Review: I am so glad that Harper allows Gregory Funaro to continue expanding his creative tendrils because every one of his books I read, I am intrigued by how he crafts a story, the voice he gives his characters, the point of view he decides, and the surprises he gives me throughout the reading. With Watch Hollow, I love how Lucy and Oliver obviously have a voice even though the book is in third person, the way he ties everything together from the slightest mention at the beginning of the book to huge events in the end, and I love that I cannot predict what is going to happen.
And not only is the story crafted well, the plot is one that is going to suck in our readers that are always looking for spookiness. It is just the right amount of weirdness, supernatural, creepy mansions, unknown creatures, and magic. The characters are also crafted really well which gives the readers someone to connect with.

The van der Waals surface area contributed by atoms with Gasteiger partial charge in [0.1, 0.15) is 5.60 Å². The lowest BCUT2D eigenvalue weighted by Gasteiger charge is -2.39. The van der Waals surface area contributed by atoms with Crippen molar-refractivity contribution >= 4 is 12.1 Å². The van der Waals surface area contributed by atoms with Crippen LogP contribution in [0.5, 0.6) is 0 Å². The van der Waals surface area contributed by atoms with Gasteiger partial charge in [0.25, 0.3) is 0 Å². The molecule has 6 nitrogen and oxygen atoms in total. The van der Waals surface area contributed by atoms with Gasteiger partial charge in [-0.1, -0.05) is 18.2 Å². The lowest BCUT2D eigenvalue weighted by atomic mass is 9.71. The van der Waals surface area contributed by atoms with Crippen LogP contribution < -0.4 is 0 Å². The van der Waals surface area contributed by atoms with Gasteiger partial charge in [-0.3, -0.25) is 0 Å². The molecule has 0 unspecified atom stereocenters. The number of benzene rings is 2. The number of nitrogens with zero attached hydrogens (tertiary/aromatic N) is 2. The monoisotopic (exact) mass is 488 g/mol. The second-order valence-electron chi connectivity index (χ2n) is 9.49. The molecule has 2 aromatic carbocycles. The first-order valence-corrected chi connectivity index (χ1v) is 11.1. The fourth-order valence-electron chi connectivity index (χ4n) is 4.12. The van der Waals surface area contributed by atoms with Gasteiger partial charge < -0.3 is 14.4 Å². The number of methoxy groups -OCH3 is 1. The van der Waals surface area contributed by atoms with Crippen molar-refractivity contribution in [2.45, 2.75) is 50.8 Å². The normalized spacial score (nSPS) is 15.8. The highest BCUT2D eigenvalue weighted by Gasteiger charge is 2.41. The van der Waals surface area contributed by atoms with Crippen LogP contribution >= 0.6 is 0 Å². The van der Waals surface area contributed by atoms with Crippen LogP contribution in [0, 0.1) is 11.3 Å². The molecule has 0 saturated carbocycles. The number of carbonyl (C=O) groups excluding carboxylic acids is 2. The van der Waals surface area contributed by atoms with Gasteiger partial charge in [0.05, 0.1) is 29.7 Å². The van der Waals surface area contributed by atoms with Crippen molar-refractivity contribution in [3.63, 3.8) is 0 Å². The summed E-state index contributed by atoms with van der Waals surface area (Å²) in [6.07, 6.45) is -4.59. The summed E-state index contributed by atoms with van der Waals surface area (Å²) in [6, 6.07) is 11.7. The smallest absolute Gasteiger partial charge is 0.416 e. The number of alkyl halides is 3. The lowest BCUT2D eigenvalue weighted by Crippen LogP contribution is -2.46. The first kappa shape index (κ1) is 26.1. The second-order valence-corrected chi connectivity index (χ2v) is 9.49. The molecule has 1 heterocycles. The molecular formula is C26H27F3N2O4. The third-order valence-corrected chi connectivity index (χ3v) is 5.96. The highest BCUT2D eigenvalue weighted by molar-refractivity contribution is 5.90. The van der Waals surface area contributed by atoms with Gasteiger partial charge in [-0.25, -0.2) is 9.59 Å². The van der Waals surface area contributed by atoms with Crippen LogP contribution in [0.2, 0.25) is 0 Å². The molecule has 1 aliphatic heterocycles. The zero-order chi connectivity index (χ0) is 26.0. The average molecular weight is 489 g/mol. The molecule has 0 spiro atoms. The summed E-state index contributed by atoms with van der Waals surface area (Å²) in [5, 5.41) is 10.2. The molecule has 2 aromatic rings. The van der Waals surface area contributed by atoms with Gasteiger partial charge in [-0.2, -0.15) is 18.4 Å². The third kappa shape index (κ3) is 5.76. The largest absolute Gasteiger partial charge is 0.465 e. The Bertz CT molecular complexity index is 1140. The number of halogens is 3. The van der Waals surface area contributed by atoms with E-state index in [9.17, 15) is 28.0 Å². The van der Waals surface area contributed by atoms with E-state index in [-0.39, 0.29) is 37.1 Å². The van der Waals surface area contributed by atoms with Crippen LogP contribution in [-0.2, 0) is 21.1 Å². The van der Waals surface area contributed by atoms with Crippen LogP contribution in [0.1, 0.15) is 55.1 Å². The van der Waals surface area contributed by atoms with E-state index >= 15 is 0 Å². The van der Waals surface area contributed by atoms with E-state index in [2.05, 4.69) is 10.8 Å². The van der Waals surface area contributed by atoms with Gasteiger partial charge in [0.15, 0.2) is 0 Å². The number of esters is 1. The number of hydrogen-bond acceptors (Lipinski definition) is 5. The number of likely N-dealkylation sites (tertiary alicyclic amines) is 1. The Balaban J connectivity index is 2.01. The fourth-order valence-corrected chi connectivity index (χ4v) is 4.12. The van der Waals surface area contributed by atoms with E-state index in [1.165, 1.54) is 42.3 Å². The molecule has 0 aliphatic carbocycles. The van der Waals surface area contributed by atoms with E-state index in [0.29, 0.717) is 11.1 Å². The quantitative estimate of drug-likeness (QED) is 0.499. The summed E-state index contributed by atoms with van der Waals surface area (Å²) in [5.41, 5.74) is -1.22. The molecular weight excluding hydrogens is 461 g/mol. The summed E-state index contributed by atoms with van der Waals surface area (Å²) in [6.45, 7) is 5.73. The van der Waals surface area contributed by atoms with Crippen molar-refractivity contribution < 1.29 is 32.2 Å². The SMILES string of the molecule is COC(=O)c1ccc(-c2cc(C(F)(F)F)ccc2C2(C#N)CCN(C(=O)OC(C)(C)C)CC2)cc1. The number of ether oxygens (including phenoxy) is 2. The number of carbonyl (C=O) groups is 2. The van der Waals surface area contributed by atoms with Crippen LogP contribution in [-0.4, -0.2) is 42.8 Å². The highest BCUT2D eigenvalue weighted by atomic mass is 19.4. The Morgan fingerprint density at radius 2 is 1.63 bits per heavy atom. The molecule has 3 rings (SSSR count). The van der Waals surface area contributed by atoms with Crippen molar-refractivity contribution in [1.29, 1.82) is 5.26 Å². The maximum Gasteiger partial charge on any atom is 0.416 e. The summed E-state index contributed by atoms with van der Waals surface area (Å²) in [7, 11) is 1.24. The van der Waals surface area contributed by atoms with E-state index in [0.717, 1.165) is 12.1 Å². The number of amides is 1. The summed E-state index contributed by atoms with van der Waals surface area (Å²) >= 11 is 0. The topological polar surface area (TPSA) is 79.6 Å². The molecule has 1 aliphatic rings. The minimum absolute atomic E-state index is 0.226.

Teachers’ Tools for Navigation: Gergory Funaro’s fantasy is so different than the traditional fantasy books, and his stories will fascinate readers who may not be sure if they like fantasy because of the twist, turns, and intelligence in his narratives. Not only should his books be found in all libraries, classroom, public, and school, but it would also be an interesting to have an in-class book club focusing on different examples of fantasy and have students, at the end of the clubs, discuss what made their books fantasy and look at the wide variety within the genre.
- How did the inclusion of illustrations throughout the book help with your understanding of the plot?
- What does the animals quick acceptance of Lucy show you about her personality?
- What were your initial assumptions about Mr. Quigley?
- What did the inclusion of the crow from before they went to Blackford House tell you about the kids?
- Once you find out the truth behind the house, what clues can you find when you go back through the book?
- How did the third person limited point of view switching between the two siblings affect the narrative?